Darby v. Orangeburg SC, County of et al

Filing 11

REPORT AND RECOMMENDATIONS of Magistrate Judge Bristow Marchant that the Court dismiss the complaint in the above-captioned case without prejudice and without issuance and service of process. 1 Objections to R&R due by 7/31/2007. Signed by Judge Bristow Marchant on 7/11/07. (ahen, )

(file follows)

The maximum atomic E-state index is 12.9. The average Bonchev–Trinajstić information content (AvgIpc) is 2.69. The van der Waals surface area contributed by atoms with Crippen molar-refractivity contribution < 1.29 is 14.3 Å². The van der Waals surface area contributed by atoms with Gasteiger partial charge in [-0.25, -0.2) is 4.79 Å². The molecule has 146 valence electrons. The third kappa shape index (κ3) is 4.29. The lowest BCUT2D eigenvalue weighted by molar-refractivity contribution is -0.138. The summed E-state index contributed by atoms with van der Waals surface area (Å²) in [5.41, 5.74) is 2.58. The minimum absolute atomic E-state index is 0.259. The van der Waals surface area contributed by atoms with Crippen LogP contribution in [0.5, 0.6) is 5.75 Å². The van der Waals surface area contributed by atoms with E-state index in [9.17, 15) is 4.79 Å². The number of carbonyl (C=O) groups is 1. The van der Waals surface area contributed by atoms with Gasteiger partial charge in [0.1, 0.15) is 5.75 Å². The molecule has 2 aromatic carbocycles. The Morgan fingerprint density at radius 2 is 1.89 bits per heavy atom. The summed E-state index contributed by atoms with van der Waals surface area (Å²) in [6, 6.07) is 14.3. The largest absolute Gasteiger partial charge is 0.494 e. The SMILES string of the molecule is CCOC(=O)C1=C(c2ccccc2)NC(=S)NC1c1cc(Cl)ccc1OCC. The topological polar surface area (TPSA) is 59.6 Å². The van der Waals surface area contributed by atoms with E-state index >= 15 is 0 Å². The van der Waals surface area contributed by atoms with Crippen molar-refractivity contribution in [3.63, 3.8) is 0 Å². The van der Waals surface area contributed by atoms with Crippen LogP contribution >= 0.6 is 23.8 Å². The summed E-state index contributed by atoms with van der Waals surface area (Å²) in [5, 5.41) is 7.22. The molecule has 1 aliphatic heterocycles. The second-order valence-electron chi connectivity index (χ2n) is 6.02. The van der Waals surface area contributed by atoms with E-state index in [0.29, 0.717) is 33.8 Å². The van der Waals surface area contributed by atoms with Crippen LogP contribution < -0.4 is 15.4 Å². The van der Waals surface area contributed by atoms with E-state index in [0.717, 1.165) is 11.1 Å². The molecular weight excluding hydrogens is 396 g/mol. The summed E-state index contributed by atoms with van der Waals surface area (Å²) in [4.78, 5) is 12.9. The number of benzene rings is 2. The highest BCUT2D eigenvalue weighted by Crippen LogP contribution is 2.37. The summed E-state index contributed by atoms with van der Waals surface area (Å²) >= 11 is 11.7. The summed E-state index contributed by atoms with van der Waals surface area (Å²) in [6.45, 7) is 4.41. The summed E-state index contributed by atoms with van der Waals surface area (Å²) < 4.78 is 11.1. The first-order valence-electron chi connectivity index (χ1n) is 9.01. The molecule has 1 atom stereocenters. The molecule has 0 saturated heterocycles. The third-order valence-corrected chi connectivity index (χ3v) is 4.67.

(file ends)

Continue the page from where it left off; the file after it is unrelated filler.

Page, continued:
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Darby v. Orangeburg SC, County of et al Doc. 11 5:07-cv-01783-CMC Date Filed 07/11/2007 Entry Number 11 Page 1 of 6 UNITED STATES DISTRICT COURT DISTRICT OF SOUTH CAROLINA Thomas Darby, Plaintiff, vs. Orangeburg County, S.C. (Property Tax Office); and City of Orangeburg, S.C. Defendants. ) C/A No. 5:07-1783-CMC-BM ) ) ) ) ) ) ) Report and Recommendation ) ) Plaintiff, Thomas Darby (hereafter, the "Plaintiff"), has brought this action pro se against the Defendants, Orangeburg County, S.C. (Property Tax Office) and City of Orangeburg, S.C. Under established local procedure in this judicial district, a careful review has been made of the pro se Complaint herein pursuant to the procedural provisions of 28 U.S.C. 1915, and in light of the following precedents: Neitzke v. Williams, 490 U.S. 319, 324-25 (1989); Estelle v. Gamble, 429 U.S. 97 (1976); Haines v. Kerner, 404 U.S. 519 (1972); and Gordon v. Leeke, 574 F.2d 1147 (4th Cir. 1978). As the Plaintiff is a pro se litigant, his pleadings are accorded liberal construction. Hughes v. Rowe, 449 U.S. 5 (1980); Loe v. Armistead, 582 F. 2d 1291 (4th Cir. 1978). Even under this less stringent standard, however, this pro se Complaint is still subject to summary dismissal. The requirement of liberal construction does not mean that the court can ignore a clear failure in the pleading to allege facts which set forth a claim currently cognizable in a federal district court. Weller v. Dep't of Soc. Servs., 901 F. 2d 387 (4th Cir. 1990). Background Plaintiff alleges that the County of Orangeburg, without notice, denied Plaintiff a "residential exemption" for the 2005 tax year on his residence at 388 Fair Street, Orangeburg, S.C. Plaintiff apparently did not pay the disputed taxes and his home was "auctioned off". Plaintiff states the instant Dockets.Justia.com 5:07-cv-01783-CMC Date Filed 07/11/2007 Entry Number 11 Page 2 of 6 Complaint involves the same facts as Civil Action No. 5:06-0432-CMC-BM,. in which Plaintiff claimed the County of Orangeburg increased his property taxes "from less than $300 to $1500" due to his being unable to prove residency in the County. In the present Complaint, Plaintiff also discusses a prior attempt by Orangeburg County to condemn his property after he applied for a business license and Orangeburg County's alleged refusal to allow Plaintiff "to operate what I believe to be a profitable business since the year 1998". These additional claims appear related to Civil Action No. 5:01-4184-CMC-BM, in which Plaintiff alleged he had been wrongfully denied a business license by the City of Orangeburg, and improperly charged with violating city codes regarding the residence at 388 Fair Street. In the instant Complaint, Plaintiff seeks reversal of the sale of his property, reinstatement of the "residential exemption", review of the County's formula for assessing taxes, and monetary damages. Discussion As stated above, Plaintiff has previously brought a due process claim against the City of Orangeburg for wrongfully denying Plaintiff a business license. That case also concerned the City's attempts to enforce ordinances, governing maintenance of damaged buildings, in relation to property Plaintiff owned at 388 Fair Street in Orangeburg, S.C. Plaintiff's claims were found to lack merit and that case was dismissed with prejudice. See Darby v. City of Orangeburg, et al., 5:01-4148-CMC-BM (D.S.C. 2001), aff'd 86 Fed. Appx. 599 (4th Cir. 2004). Plaintiff has also previously sued the County of Orangeburg alleging that his property taxes were significantly increased due to Plaintiff's inability to produce a South Carolina driver's license. An Order was issued in that case, adopting a Report and Recommendation which found no basis for subject matter jurisdiction and that Plaintiff's claims (pertaining to interference with a business license) 2 5:07-cv-01783-CMC Date Filed 07/11/2007 Entry Number 11 Page 3 of 6 were barred by the doctrine of collateral estoppel. That action was dismissed without prejudice prior to service of process. See Darby v. County of Orangeburg, 5:06-0432-CMC-BM (D.S.C. 2006). This court can take judicial notice of Civil Action No. 5:01-4184-CMC-BM and Civil Action No. 5:06-0432-CMC-BM. See United States v. Parker, 956 F.2d 169, 171 (8th Cir. 1992)(the district court had the right to take judicial notice of a prior related proceeding). See also Fletcher v. Bryan, 175 F.2d 716 (4th Cir. 1949). As noted, Plaintiff's present Complaint covers the same issues as his former cases. Thus, to the extent Plaintiff is attempting to renew his former claims, the Complaint sub judice is subject to summary dismissal. See Aloe Creme Laboratories, Inc. v. Francine Co., 425 F.2d 1295, 1296 (5th Cir. 1970)("The District Court clearly had the right to take notice of its own files and records and it had no duty to grind the same corn a second time."). The only new allegation involves the apparent tax sale of Plaintiff's residence, at 388 Fair Street, for non-payment of property taxes. Plaintiff has failed, however, to allege facts essential to show jurisdiction in his pleadings. See Dracos v. Hellenic Lines, Ltd., 762 F. 2d 348, 350 (4th Cir. 1985) ("plaintiffs must affirmatively plead the jurisdiction of the court"). In order for this Court to hear and decide a case, the Court must, first, have jurisdiction over the subject matter of the litigation. Federal courts are courts of limited jurisdiction, "constrained to exercise only the authority conferred by Article III of the Constitution and affirmatively granted by federal statute." In re Bulldog Trucking, Inc., 147 F.3d 347, 352 (4th Cir. 1998). Because federal courts have limited subject matter jurisdiction, there is no presumption that the court has jurisdiction. Pinkley, Inc. v. City of Frederick, MD., 191 F.3d 394, 399 (4th Cir. 1999). Accordingly, a federal court is required, sua sponte, to determine if a valid basis for its jurisdiction exists, "and to dismiss the action if no such ground appears." Bulldog Trucking, 147 F.3d at 352; see also F. R. Civ. P. 12(h)(3) ("Whenever it appears . . . that the court lacks jurisdiction of the subject 3 5:07-cv-01783-CMC Date Filed 07/11/2007 Entry Number 11 Page 4 of 6 matter, the court shall dismiss the action."). The two most commonly recognized and utilized bases for federal court jurisdiction are (1) "federal question," 28 U.S.C. 1331, and (2) "diversity of citizenship." 28 U.S.C. 1332. The allegations contained in the Plaintiff's Complaint do not fall within the scope of either form of this Court's limited jurisdiction. First, there is clearly no basis for a finding of diversity jurisdiction over this Complaint. The diversity statute, 28 U.S.C. 1332(a), requires complete diversity of parties and an amount in controversy in excess of seventy-five thousand dollars ($75,000.00). Complete diversity of parties in a case means that no party on one side may be a citizen of the same state as any party on the other side. See Owen Equip. & Erection Co. v. Kroger, 437 U.S. 365, 372-74 & nn. 13-16 (1978). The Court has no diversity jurisdiction over this case because, according to the Plaintiff's allegations, he is a resident of South Carolina and both Defendants are political subdivisions of South Carolina. In the absence of diversity of citizenship, the amount in controversy is irrelevant. Second, Plaintiff's Complaint contains no allegations of any specific violation of a federal statute or Constitutional provision by the Defendants. The essential allegations of the Complaint, that the County of Orangeburg denied Plaintiff a tax exemption and sold his property for non-payment of taxes, are insufficient to show that the case is one "arising under the Constitution, laws, or treaties of the United States." 28 U.S.C. 1331. That is, the Complaint does not state a claim cognizable under this Court's "federal question" jurisdiction. Recommendation As Plaintiff has not presented this Court with a basis for subject matter jurisdiction, and is apparently attempting to renew issues previously litigated in this Court, his Complaint should be dismissed. Accordingly, it is recommended that the Court dismiss the complaint in the above-captioned 4 5:07-cv-01783-CMC Date Filed 07/11/2007 Entry Number 11 Page 5 of 6 case without prejudice and without issuance and service of process. See United Mine Workers v. Gibbs, 383 U.S. 715 (1966); see also Neitzke v. Williams, 490 U.S. 319, 324-25 (1989); Haines v. Kerner, 404 U.S. 519 (1972). Plaintiff's attention is directed to the important notice on the next page. Respectfully submitted, Bristow Marchant United States Magistrate Judge July 11, 2007 Columbia, South Carolina 5 5:07-cv-01783-CMC Date Filed 07/11/2007 Entry Number 11 Page 6 of 6 Notice of Right to File Objections to Report and Recommendation The parties are advised that they may file specific written objections to this Report and Recommendation with the District Court Judge. Objections must specifically identify the portions of the Report and Recommendation to which objections are made and the basis for such objections. In the absence of a timely filed objection, a district court need not conduct a de novo review, but instead must "only satisfy itself that there is no clear error on the face of the record in order to accept the recommendation." Diamond v. Colonial Life & Acc. Ins. Co., 416 F.3d 310 (4th Cir. 2005). Specific written objections must be filed within ten (10) days of the date of service of this Report and Recommendation. 28 U.S.C. 636(b)(1); Fed. R. Civ. P. 72(b). The time calculation of this ten-day period excludes weekends and holidays and provides for an additional three (3) days for filing by mail. Fed. R. Civ. P. 6(a) & (e). Filing by mail pursuant to Fed. R. Civ. P. 5 may be accomplished by mailing objections to: Larry W. Propes, Clerk United States District Court 901 Richland Street Columbia, South Carolina 29201 Failure to timely file specific written objections to this Report and Recommendation will result in waiver of the right to appeal from a judgment of the District Court based upon such Recommendation. 28 U.S.C. 636(b)(1); Thomas v. Arn, 474 U.S. 140 (1985); United States v. Schronce, 727 F.2d 91 (4th Cir. 1984); Wright v. Collins, 766 F.2d 841 (4th Cir. 1985).